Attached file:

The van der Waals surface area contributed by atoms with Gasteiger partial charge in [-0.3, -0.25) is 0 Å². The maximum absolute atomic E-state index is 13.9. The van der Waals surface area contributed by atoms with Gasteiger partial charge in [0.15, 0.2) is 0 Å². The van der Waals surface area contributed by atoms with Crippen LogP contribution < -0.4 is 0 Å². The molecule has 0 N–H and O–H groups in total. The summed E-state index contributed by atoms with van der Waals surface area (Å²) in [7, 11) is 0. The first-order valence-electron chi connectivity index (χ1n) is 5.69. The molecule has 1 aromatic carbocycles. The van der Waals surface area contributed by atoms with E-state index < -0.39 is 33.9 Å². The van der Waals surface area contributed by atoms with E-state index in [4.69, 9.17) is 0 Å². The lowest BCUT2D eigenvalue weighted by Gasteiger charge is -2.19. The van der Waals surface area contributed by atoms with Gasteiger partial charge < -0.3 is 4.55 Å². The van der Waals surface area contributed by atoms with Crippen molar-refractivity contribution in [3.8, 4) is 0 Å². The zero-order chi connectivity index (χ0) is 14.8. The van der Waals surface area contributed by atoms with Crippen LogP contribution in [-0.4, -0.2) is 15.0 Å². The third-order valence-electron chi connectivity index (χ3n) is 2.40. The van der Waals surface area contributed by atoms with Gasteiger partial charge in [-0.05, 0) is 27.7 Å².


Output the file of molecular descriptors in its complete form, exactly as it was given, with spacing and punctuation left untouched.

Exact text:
The van der Waals surface area contributed by atoms with Gasteiger partial charge in [-0.3, -0.25) is 0 Å². The maximum absolute atomic E-state index is 13.9. The van der Waals surface area contributed by atoms with Gasteiger partial charge in [0.15, 0.2) is 0 Å². The van der Waals surface area contributed by atoms with Crippen LogP contribution < -0.4 is 0 Å². The molecule has 0 N–H and O–H groups in total. The summed E-state index contributed by atoms with van der Waals surface area (Å²) in [7, 11) is 0. The first-order valence-electron chi connectivity index (χ1n) is 5.69. The molecule has 1 aromatic carbocycles. The van der Waals surface area contributed by atoms with E-state index < -0.39 is 33.9 Å². The van der Waals surface area contributed by atoms with E-state index in [4.69, 9.17) is 0 Å². The lowest BCUT2D eigenvalue weighted by Gasteiger charge is -2.19. The van der Waals surface area contributed by atoms with Gasteiger partial charge < -0.3 is 4.55 Å². The van der Waals surface area contributed by atoms with Crippen molar-refractivity contribution in [3.8, 4) is 0 Å². The zero-order chi connectivity index (χ0) is 14.8. The van der Waals surface area contributed by atoms with Crippen LogP contribution in [-0.4, -0.2) is 15.0 Å². The third-order valence-electron chi connectivity index (χ3n) is 2.40. The van der Waals surface area contributed by atoms with Gasteiger partial charge in [-0.05, 0) is 27.7 Å².